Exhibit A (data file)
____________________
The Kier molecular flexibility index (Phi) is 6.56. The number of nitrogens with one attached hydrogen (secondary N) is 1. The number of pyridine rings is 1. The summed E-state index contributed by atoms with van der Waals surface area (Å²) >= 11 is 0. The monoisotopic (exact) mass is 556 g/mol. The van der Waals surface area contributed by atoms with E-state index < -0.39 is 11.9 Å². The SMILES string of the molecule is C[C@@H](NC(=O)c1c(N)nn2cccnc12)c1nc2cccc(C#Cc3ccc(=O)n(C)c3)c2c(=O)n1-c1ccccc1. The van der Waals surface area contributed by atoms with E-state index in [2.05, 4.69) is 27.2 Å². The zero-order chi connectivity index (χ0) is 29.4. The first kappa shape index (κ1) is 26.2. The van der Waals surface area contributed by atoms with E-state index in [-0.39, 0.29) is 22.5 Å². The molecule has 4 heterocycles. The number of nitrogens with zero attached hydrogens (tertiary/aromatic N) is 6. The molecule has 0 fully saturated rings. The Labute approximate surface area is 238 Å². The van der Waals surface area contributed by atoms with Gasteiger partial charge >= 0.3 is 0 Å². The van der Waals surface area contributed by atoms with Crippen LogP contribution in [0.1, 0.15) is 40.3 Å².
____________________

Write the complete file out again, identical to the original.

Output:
The Kier molecular flexibility index (Phi) is 6.56. The number of nitrogens with one attached hydrogen (secondary N) is 1. The number of pyridine rings is 1. The summed E-state index contributed by atoms with van der Waals surface area (Å²) >= 11 is 0. The monoisotopic (exact) mass is 556 g/mol. The van der Waals surface area contributed by atoms with E-state index < -0.39 is 11.9 Å². The SMILES string of the molecule is C[C@@H](NC(=O)c1c(N)nn2cccnc12)c1nc2cccc(C#Cc3ccc(=O)n(C)c3)c2c(=O)n1-c1ccccc1. The van der Waals surface area contributed by atoms with E-state index in [2.05, 4.69) is 27.2 Å². The zero-order chi connectivity index (χ0) is 29.4. The first kappa shape index (κ1) is 26.2. The van der Waals surface area contributed by atoms with E-state index in [-0.39, 0.29) is 22.5 Å². The molecule has 4 heterocycles. The number of nitrogens with zero attached hydrogens (tertiary/aromatic N) is 6. The molecule has 0 fully saturated rings. The Labute approximate surface area is 238 Å². The van der Waals surface area contributed by atoms with Gasteiger partial charge >= 0.3 is 0 Å². The van der Waals surface area contributed by atoms with Crippen LogP contribution in [0.1, 0.15) is 40.3 Å².